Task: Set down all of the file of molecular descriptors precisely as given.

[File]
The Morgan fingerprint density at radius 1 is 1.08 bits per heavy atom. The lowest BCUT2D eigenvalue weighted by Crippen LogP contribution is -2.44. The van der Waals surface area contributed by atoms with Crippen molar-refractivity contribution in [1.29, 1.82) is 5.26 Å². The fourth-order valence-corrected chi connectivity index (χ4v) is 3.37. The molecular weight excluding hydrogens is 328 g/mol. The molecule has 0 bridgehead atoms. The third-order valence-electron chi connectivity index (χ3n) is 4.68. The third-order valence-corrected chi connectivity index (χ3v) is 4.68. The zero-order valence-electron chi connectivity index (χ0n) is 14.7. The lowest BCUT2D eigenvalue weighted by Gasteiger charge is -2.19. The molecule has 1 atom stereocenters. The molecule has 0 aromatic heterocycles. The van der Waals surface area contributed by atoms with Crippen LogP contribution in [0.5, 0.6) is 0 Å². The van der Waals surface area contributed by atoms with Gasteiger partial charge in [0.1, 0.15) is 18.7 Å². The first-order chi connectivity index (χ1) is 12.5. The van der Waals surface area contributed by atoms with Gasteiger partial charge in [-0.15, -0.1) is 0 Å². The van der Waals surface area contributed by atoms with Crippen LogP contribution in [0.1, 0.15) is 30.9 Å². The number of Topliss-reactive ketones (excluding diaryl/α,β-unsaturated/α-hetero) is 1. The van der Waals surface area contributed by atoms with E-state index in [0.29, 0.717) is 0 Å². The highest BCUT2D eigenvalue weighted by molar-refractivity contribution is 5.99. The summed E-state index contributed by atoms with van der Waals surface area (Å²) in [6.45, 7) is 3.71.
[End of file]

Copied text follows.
The Morgan fingerprint density at radius 1 is 1.08 bits per heavy atom. The lowest BCUT2D eigenvalue weighted by Crippen LogP contribution is -2.44. The van der Waals surface area contributed by atoms with Crippen molar-refractivity contribution in [1.29, 1.82) is 5.26 Å². The fourth-order valence-corrected chi connectivity index (χ4v) is 3.37. The molecular weight excluding hydrogens is 328 g/mol. The molecule has 0 bridgehead atoms. The third-order valence-electron chi connectivity index (χ3n) is 4.68. The third-order valence-corrected chi connectivity index (χ3v) is 4.68. The zero-order valence-electron chi connectivity index (χ0n) is 14.7. The lowest BCUT2D eigenvalue weighted by Gasteiger charge is -2.19. The molecule has 1 atom stereocenters. The molecule has 0 aromatic heterocycles. The van der Waals surface area contributed by atoms with Crippen LogP contribution in [0.5, 0.6) is 0 Å². The van der Waals surface area contributed by atoms with Gasteiger partial charge in [0.1, 0.15) is 18.7 Å². The first-order chi connectivity index (χ1) is 12.5. The van der Waals surface area contributed by atoms with Gasteiger partial charge in [-0.15, -0.1) is 0 Å². The van der Waals surface area contributed by atoms with Crippen LogP contribution in [0.1, 0.15) is 30.9 Å². The number of Topliss-reactive ketones (excluding diaryl/α,β-unsaturated/α-hetero) is 1. The van der Waals surface area contributed by atoms with E-state index in [0.29, 0.717) is 0 Å². The highest BCUT2D eigenvalue weighted by molar-refractivity contribution is 5.99. The summed E-state index contributed by atoms with van der Waals surface area (Å²) in [6.45, 7) is 3.71.